Medicare's new drug program

Bush's prescription-drug plan elates lobbyists, but bewilders seniors.

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The Bush Medicare prescription-drug program, now three weeks old, has turned out so far to be a lobbyist's dream and an aging American's nightmare.

I covered the inception of Medicare on July 1, 1966. Originally, the law contained no provision for out-of- hospital drugs, in those days, a minor expense. Since then, thanks to inflation and costly new drugs, medications have become a major expense.

A study by The New England Journal of Medicine, published as the new program went into effect on Jan. 1, warned that 42 million Medicare beneficiaries and their physicians were being besieged by pharmaceutical plans that few could understand.

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The first three weeks have been catastrophic. More than a dozen states have had to pitch in to provide emergency supplies, and some of them are seeking reimbursement from the federal government.

How did this long-studied program, one of President Bush's proudest boasts, start in such chaos? One answer is to be found in the intense lobbying by pharmaceutical companies and managed-care organizations that accompanied the development of the program in Congress.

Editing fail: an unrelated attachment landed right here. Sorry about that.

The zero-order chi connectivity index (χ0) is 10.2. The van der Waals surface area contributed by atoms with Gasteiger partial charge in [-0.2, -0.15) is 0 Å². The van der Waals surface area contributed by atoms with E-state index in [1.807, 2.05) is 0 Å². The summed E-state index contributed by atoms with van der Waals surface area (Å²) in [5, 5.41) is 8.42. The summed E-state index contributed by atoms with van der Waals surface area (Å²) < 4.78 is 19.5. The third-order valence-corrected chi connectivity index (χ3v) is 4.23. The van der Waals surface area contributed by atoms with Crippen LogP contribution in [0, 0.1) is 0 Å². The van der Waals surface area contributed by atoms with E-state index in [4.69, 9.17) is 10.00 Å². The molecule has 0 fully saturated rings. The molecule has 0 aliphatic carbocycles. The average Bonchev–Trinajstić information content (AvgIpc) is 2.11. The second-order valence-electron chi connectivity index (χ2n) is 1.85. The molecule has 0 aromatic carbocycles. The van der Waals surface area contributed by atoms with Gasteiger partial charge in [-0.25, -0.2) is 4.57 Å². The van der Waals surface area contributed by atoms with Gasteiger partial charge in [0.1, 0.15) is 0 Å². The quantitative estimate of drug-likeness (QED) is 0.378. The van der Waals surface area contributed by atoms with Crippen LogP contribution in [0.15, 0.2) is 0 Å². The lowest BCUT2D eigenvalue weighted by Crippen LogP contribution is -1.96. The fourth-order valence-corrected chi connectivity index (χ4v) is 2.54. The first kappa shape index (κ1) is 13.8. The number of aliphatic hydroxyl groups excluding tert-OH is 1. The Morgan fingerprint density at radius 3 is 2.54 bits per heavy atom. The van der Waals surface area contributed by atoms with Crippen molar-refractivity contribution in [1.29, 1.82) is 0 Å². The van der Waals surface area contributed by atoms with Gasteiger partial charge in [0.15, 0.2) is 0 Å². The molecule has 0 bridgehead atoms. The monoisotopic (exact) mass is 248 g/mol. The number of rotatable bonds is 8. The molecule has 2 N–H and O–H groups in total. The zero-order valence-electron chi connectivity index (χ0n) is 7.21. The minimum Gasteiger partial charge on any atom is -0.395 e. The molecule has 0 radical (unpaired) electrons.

Public Citizen, a public interest organization, found that 952 lobbyists spent a total of $141 million in 2003 making sure that the Medicare money would be siphoned through their companies. This was a free market run amok.

Many of the lobbyists had come through the revolving door from Capitol Hill. In the end, the 415-page bill was negotiated behind closed doors in a Senate-House conference committee. The lobbyists earned their keep. The provisions they promoted helped to ensure $531 billion for their clients over a 10-year period.

Facing disaster now, as with Katrina, the Bush administration is trying to plug the hole. The administration has told the insurers they must provide an emergency 30-day supply of any drug the beneficiary was previously taking, with seniors charged no more than $5 per drug. This is only a stopgap measure. The entire program may have to be reviewed.

So much for the Bush version of a free market.

Daniel Schorr is a senior news analyst at National Public Radio.

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